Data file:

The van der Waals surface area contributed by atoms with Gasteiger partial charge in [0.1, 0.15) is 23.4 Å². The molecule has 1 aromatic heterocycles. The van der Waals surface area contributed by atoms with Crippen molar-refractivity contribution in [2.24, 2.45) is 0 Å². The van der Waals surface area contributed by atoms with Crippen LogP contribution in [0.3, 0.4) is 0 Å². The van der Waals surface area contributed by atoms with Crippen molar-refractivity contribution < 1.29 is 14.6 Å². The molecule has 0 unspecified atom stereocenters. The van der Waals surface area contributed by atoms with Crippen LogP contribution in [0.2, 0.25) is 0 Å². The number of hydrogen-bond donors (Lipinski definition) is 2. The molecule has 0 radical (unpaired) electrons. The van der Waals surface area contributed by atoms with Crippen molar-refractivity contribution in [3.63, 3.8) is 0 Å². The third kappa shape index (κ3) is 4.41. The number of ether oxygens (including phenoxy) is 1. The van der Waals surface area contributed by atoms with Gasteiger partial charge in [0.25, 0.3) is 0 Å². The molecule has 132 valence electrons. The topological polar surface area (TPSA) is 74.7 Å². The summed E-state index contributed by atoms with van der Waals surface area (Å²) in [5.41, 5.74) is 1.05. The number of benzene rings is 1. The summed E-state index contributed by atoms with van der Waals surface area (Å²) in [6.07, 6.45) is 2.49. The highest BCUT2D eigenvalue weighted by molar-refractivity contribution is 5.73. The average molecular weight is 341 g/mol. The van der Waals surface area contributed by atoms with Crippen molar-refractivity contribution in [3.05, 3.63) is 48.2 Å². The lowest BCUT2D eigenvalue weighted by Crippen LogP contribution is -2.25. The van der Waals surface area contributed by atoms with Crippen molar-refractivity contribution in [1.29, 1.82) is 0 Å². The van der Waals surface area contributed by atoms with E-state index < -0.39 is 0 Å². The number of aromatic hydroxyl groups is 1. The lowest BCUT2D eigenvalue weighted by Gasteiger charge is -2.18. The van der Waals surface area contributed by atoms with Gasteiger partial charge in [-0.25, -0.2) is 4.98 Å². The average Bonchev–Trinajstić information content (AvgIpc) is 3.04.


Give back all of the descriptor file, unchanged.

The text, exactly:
The van der Waals surface area contributed by atoms with Gasteiger partial charge in [0.1, 0.15) is 23.4 Å². The molecule has 1 aromatic heterocycles. The van der Waals surface area contributed by atoms with Crippen molar-refractivity contribution in [2.24, 2.45) is 0 Å². The van der Waals surface area contributed by atoms with Crippen LogP contribution in [0.3, 0.4) is 0 Å². The van der Waals surface area contributed by atoms with Crippen molar-refractivity contribution < 1.29 is 14.6 Å². The molecule has 0 unspecified atom stereocenters. The van der Waals surface area contributed by atoms with Crippen LogP contribution in [0.2, 0.25) is 0 Å². The number of hydrogen-bond donors (Lipinski definition) is 2. The molecule has 0 radical (unpaired) electrons. The van der Waals surface area contributed by atoms with Crippen molar-refractivity contribution in [3.63, 3.8) is 0 Å². The third kappa shape index (κ3) is 4.41. The number of ether oxygens (including phenoxy) is 1. The van der Waals surface area contributed by atoms with Gasteiger partial charge in [0.25, 0.3) is 0 Å². The molecule has 132 valence electrons. The topological polar surface area (TPSA) is 74.7 Å². The summed E-state index contributed by atoms with van der Waals surface area (Å²) in [5.41, 5.74) is 1.05. The number of benzene rings is 1. The summed E-state index contributed by atoms with van der Waals surface area (Å²) in [6.07, 6.45) is 2.49. The highest BCUT2D eigenvalue weighted by molar-refractivity contribution is 5.73. The average molecular weight is 341 g/mol. The van der Waals surface area contributed by atoms with Crippen molar-refractivity contribution in [3.05, 3.63) is 48.2 Å². The lowest BCUT2D eigenvalue weighted by Crippen LogP contribution is -2.25. The van der Waals surface area contributed by atoms with Crippen molar-refractivity contribution in [1.29, 1.82) is 0 Å². The van der Waals surface area contributed by atoms with E-state index < -0.39 is 0 Å². The number of aromatic hydroxyl groups is 1. The lowest BCUT2D eigenvalue weighted by Gasteiger charge is -2.18. The van der Waals surface area contributed by atoms with Gasteiger partial charge in [-0.25, -0.2) is 4.98 Å². The average Bonchev–Trinajstić information content (AvgIpc) is 3.04.